November 27, 2020

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Let the travel work for you

Exploring the “Art” of nature in Northwest Ohio

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SWANTON, Ohio (WTVG) – Chances are you’ve seen his breathtaking work on social media, though...

SWANTON, Ohio (WTVG) – Chances are you’ve seen his breathtaking work on social media, though few know the man behind the lens. Through all the ups and downs our Metroparks have gone through this last half-century, photographer Art Weber has been a mainstay.



a person riding a horse in a field: Art Weber's compositions center around the wildly-varying flora and fauna in northwest Ohio, frequently in the dawn or dusk hours.


© Art Weber
Art Weber’s compositions center around the wildly-varying flora and fauna in northwest Ohio, frequently in the dawn or dusk hours.

“I’ve been here 48+ years at the Metroparks,” recalls Weber, “but the story begins even before that, when I was picking up a Brownie camera and shooting photos of anything I could find that I loved. We would get one of the moms and con her into bringing us out to one of the parks and explore the trails, finding frogs and turtles and all that kind of stuff.”

The current vibrant colors of maple, sumac, and sassafras are go-to options for any aspiring photographer — though whether it’s fall flora or flying fauna he sets out to capture, Art’s goal remains the same.

“The idea for me has always been to make the photography of a quality that matches what they see from other places, like the Grand Canyon out west,” Weber says. “What we have is just as fascinating and just as interesting if you capture it the right way. Nothing makes me feel better than that, when people go ‘Wow! Where was this taken?’ and you say ‘It’s just about 5 miles from here.’ ‘Really?!’” They’re your recreation. If you’re an apartment dweller, they’re your backyard. If you’re a nature lover, it’s your release right outside your backdoor. What the national parks are to the nation, the Metroparks are to Toledo.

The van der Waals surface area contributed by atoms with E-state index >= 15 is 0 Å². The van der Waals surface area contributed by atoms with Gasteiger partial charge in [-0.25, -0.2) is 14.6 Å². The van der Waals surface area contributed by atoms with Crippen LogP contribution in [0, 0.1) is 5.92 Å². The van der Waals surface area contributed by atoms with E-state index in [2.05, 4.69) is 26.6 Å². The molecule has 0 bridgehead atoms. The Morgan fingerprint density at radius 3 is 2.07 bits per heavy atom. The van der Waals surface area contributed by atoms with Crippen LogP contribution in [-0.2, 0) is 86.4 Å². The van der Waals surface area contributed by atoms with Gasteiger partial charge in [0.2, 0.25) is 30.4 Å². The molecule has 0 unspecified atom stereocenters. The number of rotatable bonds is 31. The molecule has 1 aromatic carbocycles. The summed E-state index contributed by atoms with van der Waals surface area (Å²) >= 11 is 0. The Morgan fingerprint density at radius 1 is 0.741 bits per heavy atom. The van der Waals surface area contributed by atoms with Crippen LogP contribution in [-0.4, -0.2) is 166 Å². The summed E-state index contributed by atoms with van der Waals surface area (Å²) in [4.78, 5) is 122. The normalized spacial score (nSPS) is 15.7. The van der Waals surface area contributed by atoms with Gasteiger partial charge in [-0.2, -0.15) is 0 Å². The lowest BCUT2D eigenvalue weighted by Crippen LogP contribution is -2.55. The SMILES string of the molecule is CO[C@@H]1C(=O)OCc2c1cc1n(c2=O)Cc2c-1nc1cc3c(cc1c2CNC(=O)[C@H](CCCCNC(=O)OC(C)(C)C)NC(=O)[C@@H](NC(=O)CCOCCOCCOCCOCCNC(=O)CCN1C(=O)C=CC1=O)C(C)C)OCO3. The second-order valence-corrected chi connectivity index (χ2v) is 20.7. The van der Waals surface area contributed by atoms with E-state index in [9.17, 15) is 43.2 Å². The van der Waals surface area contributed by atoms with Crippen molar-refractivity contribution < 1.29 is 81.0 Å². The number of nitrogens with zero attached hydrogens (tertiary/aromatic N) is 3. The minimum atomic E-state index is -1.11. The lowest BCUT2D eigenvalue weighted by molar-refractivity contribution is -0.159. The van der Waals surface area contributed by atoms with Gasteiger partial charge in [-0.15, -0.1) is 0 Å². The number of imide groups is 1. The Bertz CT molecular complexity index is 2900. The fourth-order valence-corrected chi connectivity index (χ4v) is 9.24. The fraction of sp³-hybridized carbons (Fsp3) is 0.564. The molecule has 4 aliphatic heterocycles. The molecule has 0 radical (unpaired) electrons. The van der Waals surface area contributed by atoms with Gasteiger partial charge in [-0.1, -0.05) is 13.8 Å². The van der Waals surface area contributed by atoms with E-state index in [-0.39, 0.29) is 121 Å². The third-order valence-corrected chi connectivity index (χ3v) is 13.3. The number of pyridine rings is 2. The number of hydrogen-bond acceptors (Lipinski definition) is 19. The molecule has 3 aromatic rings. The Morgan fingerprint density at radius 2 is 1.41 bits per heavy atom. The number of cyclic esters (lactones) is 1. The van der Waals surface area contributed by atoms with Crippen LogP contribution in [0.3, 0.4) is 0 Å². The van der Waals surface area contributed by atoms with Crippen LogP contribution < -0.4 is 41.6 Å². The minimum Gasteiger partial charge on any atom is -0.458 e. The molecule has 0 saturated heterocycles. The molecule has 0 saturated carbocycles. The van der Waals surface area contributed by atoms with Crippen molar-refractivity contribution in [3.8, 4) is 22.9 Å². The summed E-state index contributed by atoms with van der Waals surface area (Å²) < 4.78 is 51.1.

As a University of Toledo student, Art volunteered as a photographer for a nature magazine… and now, through the institution, his works are heading to the printing press once more in a book by retired UT biology professor Elliot Tramer.

“It’s accurate, it’s exciting… he’s really written it in a way that’s friendly, and certainly hope it turns people on to nature,” says Weber.

“Richness and Rarity: The Natural History of Lucas County” even includes a section by our own meteorologist Ross Ellet. As Art puts it: “Ross has got one of the pieces he wrote up, and even knocked me out of a couple photo spots! He’s a good photographer, and he’s contributed on that end of it, too.”

It’s often said the devil is in the details, though Art prides himself on showcasing a little slice of heaven in our corner of the world. “Once you focus a lens on something and notice the details, you really start to wonder, ‘What’s this all about? Why is this animal this way? Why is this plant purple instead of red?’ There’s a purpose for everything in nature — even if for us, it’s just eye candy.”

“Richness and Rarity” will start shipping this December, with pre-orders on UToledoPress.com going for $29.95.

Copyright 2020 WTVG. All rights reserved.

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